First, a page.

Arthur Doohan: The "grown-up's" will remember the opening sequence to the 'Mission Impossible' TV series, where the tape self destructs a few seconds after being played.
I have sad news for you. That technology has not been perfected.
So ... There is no way for Draghi, Barroso, Van Rompuy or Merkozy to make your Euro notes or those in the bank's ATMS disappear in a puff of smoke.
As we teeter on the brink of a possible debt crisis, there is a lot of loose talk flying around about the death of the Euro and about Ireland being thrown out of the "Euro". Such talk is ill-informed, ignorant and, at a time of distress and fear, it is scaremongering, if not actually amounting to "shouting 'Fire!' in a crowded cinema".
Money is …..whatever people deem it to be. In the past money has been: cowrie shells, temple vouchers, unopened packs of "fags" and bits of metal. Today, money is mainly electrons, some paper and a few bits of base metal "dressed as lamb". We worked hard, jointly with our European partners, to re-denominate our money into a jointly held and managed currency called the Euro.
And now, there is nothing, NOTHING, that can stop the Euro being our currency.
Firstly, we are an equal partner in the Target2 payments system that the ECB uses as a clearing house for the Central Banks of the Euro-system to make and receive payments. Further, no authority in either the EU or the ECB has said that anyone can or will be kicked out of the Euro. There is no process for so doing and there can not be under the current treaties. Again, with respect to the currency, there is, quite deliberately and by design, no way of telling a Greek from an Irish from a French Euro.
Secondly, when Argentina defaulted on her US dollar debts it did not stop the dollar being a valid currency in Japan or in the US. It did not stop the majority of Argentinian business being conducted in US dollars. It weakened the Argentinian Peso and made the overall debt burden greater. But that can't happen to us because our debts are denominated in our own currency (the Euro). Even if Ireland decided to default on some of her sovereign obligations, it would make no difference to your usage of the currency or to a German person's usage of it or to the French Government's usage.
Finally, the concept of 'leaving the Euro' is often referred to as some form of solution, as if our troubles would be over if we cast off the yoke of Euro-usage. Nothing could be further from reality and the truth.
If we left the Euro we would have to 1) print and distribute a new currency, 2) institute capital controls (in a vain attempt to stop money leaving the State, and which might now be un-Constitutional), 3)attempt to establish and then defend a value in Euro terms for this currency (with all the interest rate volatility that implies and requires), 4) institute import and export controls in order to prop up the capital controls (with all the extra costs and delays for business that implies).
Further, just who would be leaving the Euro? Probably just the State in terms of redefining exactly what 'legal tender' would be for tax and contract purposes. But the State could not seize the Euros in your bank account and force them to be changed to 'NewPunts' or whatever. So we would become like Argentina with a weak official currency for State and tax related transactions and civil service pay and an external currency (Dollars for them, Euros in our case) for 'real stuff'.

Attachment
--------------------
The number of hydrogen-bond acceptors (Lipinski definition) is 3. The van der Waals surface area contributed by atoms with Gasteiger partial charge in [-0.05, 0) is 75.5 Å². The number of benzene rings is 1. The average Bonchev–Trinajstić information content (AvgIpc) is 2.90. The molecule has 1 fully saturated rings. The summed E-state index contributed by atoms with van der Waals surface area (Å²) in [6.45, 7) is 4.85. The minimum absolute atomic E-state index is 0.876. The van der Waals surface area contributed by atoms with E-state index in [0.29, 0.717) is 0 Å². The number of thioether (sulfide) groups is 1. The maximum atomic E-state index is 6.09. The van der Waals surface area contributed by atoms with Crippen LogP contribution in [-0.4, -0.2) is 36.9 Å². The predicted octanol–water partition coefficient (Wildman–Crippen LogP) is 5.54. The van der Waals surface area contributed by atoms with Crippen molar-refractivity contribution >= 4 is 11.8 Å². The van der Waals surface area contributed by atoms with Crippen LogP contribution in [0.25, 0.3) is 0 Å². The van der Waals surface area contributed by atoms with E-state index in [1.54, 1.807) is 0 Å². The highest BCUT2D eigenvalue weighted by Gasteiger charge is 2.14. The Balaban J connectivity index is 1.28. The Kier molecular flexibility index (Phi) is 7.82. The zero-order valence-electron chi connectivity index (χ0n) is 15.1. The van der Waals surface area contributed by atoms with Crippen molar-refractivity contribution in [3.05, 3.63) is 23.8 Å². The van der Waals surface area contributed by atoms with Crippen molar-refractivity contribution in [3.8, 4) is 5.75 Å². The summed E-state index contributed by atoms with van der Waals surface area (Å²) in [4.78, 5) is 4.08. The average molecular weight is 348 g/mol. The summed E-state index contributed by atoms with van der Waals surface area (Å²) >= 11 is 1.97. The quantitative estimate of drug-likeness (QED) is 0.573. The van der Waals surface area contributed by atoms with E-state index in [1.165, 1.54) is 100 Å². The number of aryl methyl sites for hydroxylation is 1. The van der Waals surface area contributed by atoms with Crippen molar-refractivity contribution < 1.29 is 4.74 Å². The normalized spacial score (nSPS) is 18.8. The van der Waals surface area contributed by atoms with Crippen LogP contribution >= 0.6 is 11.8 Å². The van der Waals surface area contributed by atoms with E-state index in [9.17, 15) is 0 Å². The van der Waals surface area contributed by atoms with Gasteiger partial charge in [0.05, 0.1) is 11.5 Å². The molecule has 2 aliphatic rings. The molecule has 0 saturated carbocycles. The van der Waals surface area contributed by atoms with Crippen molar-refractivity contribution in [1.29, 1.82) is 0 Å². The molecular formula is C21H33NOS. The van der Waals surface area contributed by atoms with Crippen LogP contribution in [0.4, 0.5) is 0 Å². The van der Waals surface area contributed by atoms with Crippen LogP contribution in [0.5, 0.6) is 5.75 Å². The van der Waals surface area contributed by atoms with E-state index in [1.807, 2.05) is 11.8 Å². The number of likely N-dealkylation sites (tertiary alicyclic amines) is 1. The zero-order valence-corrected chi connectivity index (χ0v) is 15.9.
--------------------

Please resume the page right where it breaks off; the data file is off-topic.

And what would we get in exchange for all that trouble? Only the opportunity to say 'We can't pay you back everything we owe you'.
I am not recommending, in this post, any particular course of action. I just want to see an end to the loose talk and the propagation of fear, uncertainty and doubt as a means for ill informed politicians to bludgeon people into agreeing with them. I have in mind particularly suggestions that our ATMs would 'run dry' if there were to be a default.
To suggest that anyone in Europe would attempt or even think of stopping Irish citizens from buying their daily bread in reaction to a problem created by Irish politicians is to display an ignorance of how such systems work, and to the people and the Commission of the EU.
The Euro is not the problem. The Euro works, and works tremendously well as its endurance of the upheavals and stresses of the last few years have shown.
The design of the 'Growth and Stability Pact' is not the problem. Since it was never enforced (and Germany was the worst and longest rule breaker) it cannot be said to have failed and all of the debt problems we now have are the exact things the GSP was designed to prevent.
The problem is the level of debt some countries are carrying. This is an old problem, and the old answer was always a currency devaluation. Since we all have the same currency now we can't do that. But a debt 'haircut' amounts to the same thing.
So, can we please take a haircut now before we all go bald?
Arthur Doohan is a former banker currently promoting a public policy debate on alternative solutions to the debt crisis in Ireland and to bank restructuring
Arthur Doohan trained as an engineer and economist in Trinity College Dublin and went to work in a bank. Having traded every asset class and derivative except equities in the City of London for 15 years he left to do something more constructive than 'being a professional gambler with other people's money'. He now works as an IT consultant specialising in mobile and ubiquitous computing.